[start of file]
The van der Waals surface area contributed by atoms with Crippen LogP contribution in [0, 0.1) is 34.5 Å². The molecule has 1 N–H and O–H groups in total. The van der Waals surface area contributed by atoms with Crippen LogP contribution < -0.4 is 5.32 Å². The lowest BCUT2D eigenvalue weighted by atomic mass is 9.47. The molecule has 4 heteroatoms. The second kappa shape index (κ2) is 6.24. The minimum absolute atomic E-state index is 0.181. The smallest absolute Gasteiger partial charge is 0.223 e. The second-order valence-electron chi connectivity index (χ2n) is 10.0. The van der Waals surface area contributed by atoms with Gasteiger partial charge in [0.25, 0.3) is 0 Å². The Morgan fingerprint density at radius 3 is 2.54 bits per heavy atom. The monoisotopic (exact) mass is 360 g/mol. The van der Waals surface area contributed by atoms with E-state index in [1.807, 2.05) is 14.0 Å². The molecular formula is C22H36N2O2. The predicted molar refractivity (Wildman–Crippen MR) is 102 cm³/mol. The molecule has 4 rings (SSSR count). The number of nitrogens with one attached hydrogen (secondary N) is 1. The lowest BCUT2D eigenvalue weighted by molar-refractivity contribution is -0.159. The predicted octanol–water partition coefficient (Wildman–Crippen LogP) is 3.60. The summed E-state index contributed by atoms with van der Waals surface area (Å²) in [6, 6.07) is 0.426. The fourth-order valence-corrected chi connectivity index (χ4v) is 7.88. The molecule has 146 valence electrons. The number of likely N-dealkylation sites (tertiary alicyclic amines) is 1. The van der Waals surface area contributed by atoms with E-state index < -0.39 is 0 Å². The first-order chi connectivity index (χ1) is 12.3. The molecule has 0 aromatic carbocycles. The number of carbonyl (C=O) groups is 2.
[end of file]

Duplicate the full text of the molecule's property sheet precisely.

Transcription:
The van der Waals surface area contributed by atoms with Crippen LogP contribution in [0, 0.1) is 34.5 Å². The molecule has 1 N–H and O–H groups in total. The van der Waals surface area contributed by atoms with Crippen LogP contribution < -0.4 is 5.32 Å². The lowest BCUT2D eigenvalue weighted by atomic mass is 9.47. The molecule has 4 heteroatoms. The second kappa shape index (κ2) is 6.24. The minimum absolute atomic E-state index is 0.181. The smallest absolute Gasteiger partial charge is 0.223 e. The second-order valence-electron chi connectivity index (χ2n) is 10.0. The van der Waals surface area contributed by atoms with Gasteiger partial charge in [0.25, 0.3) is 0 Å². The Morgan fingerprint density at radius 3 is 2.54 bits per heavy atom. The monoisotopic (exact) mass is 360 g/mol. The van der Waals surface area contributed by atoms with E-state index in [1.807, 2.05) is 14.0 Å². The molecular formula is C22H36N2O2. The predicted molar refractivity (Wildman–Crippen MR) is 102 cm³/mol. The molecule has 4 rings (SSSR count). The number of nitrogens with one attached hydrogen (secondary N) is 1. The lowest BCUT2D eigenvalue weighted by molar-refractivity contribution is -0.159. The predicted octanol–water partition coefficient (Wildman–Crippen LogP) is 3.60. The summed E-state index contributed by atoms with van der Waals surface area (Å²) in [6, 6.07) is 0.426. The fourth-order valence-corrected chi connectivity index (χ4v) is 7.88. The molecule has 146 valence electrons. The number of likely N-dealkylation sites (tertiary alicyclic amines) is 1. The van der Waals surface area contributed by atoms with E-state index < -0.39 is 0 Å². The first-order chi connectivity index (χ1) is 12.3. The molecule has 0 aromatic carbocycles. The number of carbonyl (C=O) groups is 2.